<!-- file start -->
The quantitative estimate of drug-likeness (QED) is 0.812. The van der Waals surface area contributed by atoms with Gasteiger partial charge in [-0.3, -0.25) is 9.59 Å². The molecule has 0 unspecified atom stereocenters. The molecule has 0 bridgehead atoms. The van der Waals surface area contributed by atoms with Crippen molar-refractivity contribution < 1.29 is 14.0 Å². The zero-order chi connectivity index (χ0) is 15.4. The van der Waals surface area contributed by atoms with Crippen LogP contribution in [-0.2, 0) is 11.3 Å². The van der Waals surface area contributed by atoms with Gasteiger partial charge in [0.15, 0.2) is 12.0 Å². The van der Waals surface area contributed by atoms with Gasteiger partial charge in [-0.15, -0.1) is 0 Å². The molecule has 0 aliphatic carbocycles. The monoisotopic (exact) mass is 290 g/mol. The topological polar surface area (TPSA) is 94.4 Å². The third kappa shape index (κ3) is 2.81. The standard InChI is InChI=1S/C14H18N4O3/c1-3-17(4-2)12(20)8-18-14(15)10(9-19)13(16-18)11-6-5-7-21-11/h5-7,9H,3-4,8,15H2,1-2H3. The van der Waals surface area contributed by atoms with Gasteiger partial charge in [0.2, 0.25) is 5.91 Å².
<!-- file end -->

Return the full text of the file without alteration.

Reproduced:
The quantitative estimate of drug-likeness (QED) is 0.812. The van der Waals surface area contributed by atoms with Gasteiger partial charge in [-0.3, -0.25) is 9.59 Å². The molecule has 0 unspecified atom stereocenters. The molecule has 0 bridgehead atoms. The van der Waals surface area contributed by atoms with Crippen molar-refractivity contribution < 1.29 is 14.0 Å². The zero-order chi connectivity index (χ0) is 15.4. The van der Waals surface area contributed by atoms with Crippen LogP contribution in [-0.2, 0) is 11.3 Å². The van der Waals surface area contributed by atoms with Gasteiger partial charge in [0.15, 0.2) is 12.0 Å². The van der Waals surface area contributed by atoms with Gasteiger partial charge in [-0.15, -0.1) is 0 Å². The molecule has 0 aliphatic carbocycles. The monoisotopic (exact) mass is 290 g/mol. The topological polar surface area (TPSA) is 94.4 Å². The third kappa shape index (κ3) is 2.81. The standard InChI is InChI=1S/C14H18N4O3/c1-3-17(4-2)12(20)8-18-14(15)10(9-19)13(16-18)11-6-5-7-21-11/h5-7,9H,3-4,8,15H2,1-2H3. The van der Waals surface area contributed by atoms with Gasteiger partial charge in [0.2, 0.25) is 5.91 Å².